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Anatomy Of The Heart

    Anatomy Of The Heart

    Have you seen a heart picture? We all know that our heart is one of the most important organs in our body. But what does it do and how does it actually work? Learn more here.

    Heart: Picture the Cardiovascular System

    Your heart’s main purpose is to ensure the smooth flow of blood to organs and the rest of your body. As it pumps blood, your heart controls heart rate and blood pressure.

    If you remember that heart picture and posters of the body in school, you know that the cardiovascular system is composed of a network of arteries and veins. The heart itself is a muscular organ that is roughly the size of a fist and is situated right behind and slightly to the left of the breastbone.

    The right and left atria, which are the heart’s upper chambers, accept incoming blood while the more muscular right and left ventricles, which are the heart’s lower chambers, push blood out of the heart. Heart valves act as gates at the chamber openings.

    heart picture

    How does it function?

    The heart has four chambers: The right atrium receives blood from the veins and pumps it to the right ventricle, where it is loaded with oxygen. The left atrium receives oxygenated blood from the lungs and pumps it to the left ventricle, which is the strongest chamber and pumps oxygen-rich blood to the rest of the body. The left ventricle’s vigorous contractions causes our blood pressure.

    A network of nerve tissue also runs through the heart, carrying the complicated signals that regulate contraction and relaxation, and a sac called the pericardium surrounds the heart. The coronary arteries run along the surface of the heart and supply oxygen-rich blood to the heart muscle.

    Diagnostic tests, such as chest X ray, ECG, 2D Echo, and cardiac MRI can be used to check the heart anatomy and function. It’s essentially a “heart picture” to help your doctors.

    Common Heart Problems

    The following are the most common issues regarding the heart and its function.

    Coronary artery disease (CAD)

    Over time, cholesterol plaques can narrow the arteries carrying blood to the heart. Narrowed arteries are more susceptible to a sudden blood clot blocking them completely. This blockage is called a heart attack.

    Stable angina pectoris

    Narrowed coronary arteries generate predicted chest pain or discomfort with exercise. The blockages stop the heart from getting the extra oxygen it needs for vigorous activity. Symptoms usually subside with rest.

    Myocardial infarction

    Also known as a heart attack, myocardial infarction occurs when a coronary artery becomes unexpectedly blocked, starving the heart muscle of oxygen.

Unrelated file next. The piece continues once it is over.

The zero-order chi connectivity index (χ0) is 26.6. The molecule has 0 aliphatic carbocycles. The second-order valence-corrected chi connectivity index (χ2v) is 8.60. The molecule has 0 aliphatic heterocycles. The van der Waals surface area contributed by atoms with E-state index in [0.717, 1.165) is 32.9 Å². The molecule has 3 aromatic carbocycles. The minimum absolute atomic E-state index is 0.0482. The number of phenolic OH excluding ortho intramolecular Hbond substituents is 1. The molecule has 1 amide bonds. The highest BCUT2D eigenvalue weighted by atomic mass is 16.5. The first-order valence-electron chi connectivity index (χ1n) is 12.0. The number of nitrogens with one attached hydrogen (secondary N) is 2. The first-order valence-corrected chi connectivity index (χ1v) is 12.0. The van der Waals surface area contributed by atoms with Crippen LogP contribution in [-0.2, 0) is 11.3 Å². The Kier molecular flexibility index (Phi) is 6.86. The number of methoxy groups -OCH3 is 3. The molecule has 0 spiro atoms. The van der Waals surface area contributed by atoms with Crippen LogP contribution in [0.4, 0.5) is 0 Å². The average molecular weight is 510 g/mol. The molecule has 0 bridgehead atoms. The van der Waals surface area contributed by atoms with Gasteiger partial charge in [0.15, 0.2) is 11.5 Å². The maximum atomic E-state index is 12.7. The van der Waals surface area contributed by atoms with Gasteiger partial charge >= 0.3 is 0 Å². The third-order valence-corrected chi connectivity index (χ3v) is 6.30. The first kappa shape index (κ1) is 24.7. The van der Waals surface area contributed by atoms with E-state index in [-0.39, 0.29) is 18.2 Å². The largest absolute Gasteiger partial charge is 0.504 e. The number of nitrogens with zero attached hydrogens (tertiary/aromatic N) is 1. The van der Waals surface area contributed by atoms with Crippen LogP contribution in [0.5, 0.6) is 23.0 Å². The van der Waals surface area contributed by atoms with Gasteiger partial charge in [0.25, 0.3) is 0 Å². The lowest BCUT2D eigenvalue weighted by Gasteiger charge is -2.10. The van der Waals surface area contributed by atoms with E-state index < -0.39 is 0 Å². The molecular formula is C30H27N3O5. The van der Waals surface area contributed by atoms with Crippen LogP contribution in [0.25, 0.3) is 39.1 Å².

A heart rhythm disturbance or abnormal heart rhythm caused by alterations in the conduction of electrical impulses through the heart is referred to as an arrhythmia (dysrhythmia). Some arrhythmias are benign, but others can be fatal. Always consult your doctor for concerns.

    Heart failure

    Shortness of breath and leg edema are common signs of heart failure, which occurs when the heart is either too weak or too stiff to adequately pump blood throughout the body.


    This is a condition of the heart muscle that results in abnormal heart size, thickness, and/or stiffness, which weakens the heart’s ability to pump blood.


    Myocarditis is an inflammation of the heart muscle, typically brought on by an infection.


    Frequent causes include viral infections, renal failure, autoimmune diseases, and inflammation of the heart’s pericardium.

    Pericardial effusion

    This is marked by fluid between the heart’s lining (pericardium), which is frequently caused by pericarditis.

    Atrial fibrillation

    Atrial fibrillation is one of the most prevalent arrhythmias and results from aberrant electrical impulses in the atria, which create an erratic heartbeat.

    Pulmonary embolism

    A blood clot commonly travels from the heart to the lungs during pulmonary embolism.

    Heart valve disease

    If you take a look at a heart picture, you’ll see that there are four heart valves, and each one might experience issues. If the condition is severe, heart failure can result. One example is Mitral Valve Prolapse, where, after blood has flowed through the valve, the mitral valve is somewhat pressed backward.


    This is an inflammation of the heart’s inner lining or heart valves; it typically results from a severe infection of the heart valves.

    Learn more about Heart Health here.

    Hello Health Group does not provide medical advice, diagnosis or treatment.


    Heart, https://my.clevelandclinic.org/health/body/21704-heart, Accessed September 6, 2022

    Anatomy of the human heart, https://healthblog.uofmhealth.org/heart-health/anatomy-of-a-human-heart, Accessed September 6, 2022

    Structure of the heart, https://training.seer.cancer.gov/anatomy/cardiovascular/heart/structure.html, Accessed September 6, 2022

    What is the cardiovascular system, https://my.clevelandclinic.org/health/body/21833-cardiovascular-system, Accessed September 6, 2022

    Common heart conditions, https://www.nhsinform.scot/illnesses-and-conditions/heart-and-blood-vessels/conditions/common-heart-conditions, Accessed September 6, 2022

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    Written by Hello Doctor Medical Panel Updated 2 weeks agoMedically reviewed by Lauren Labrador, MD, FPCP, DPCC
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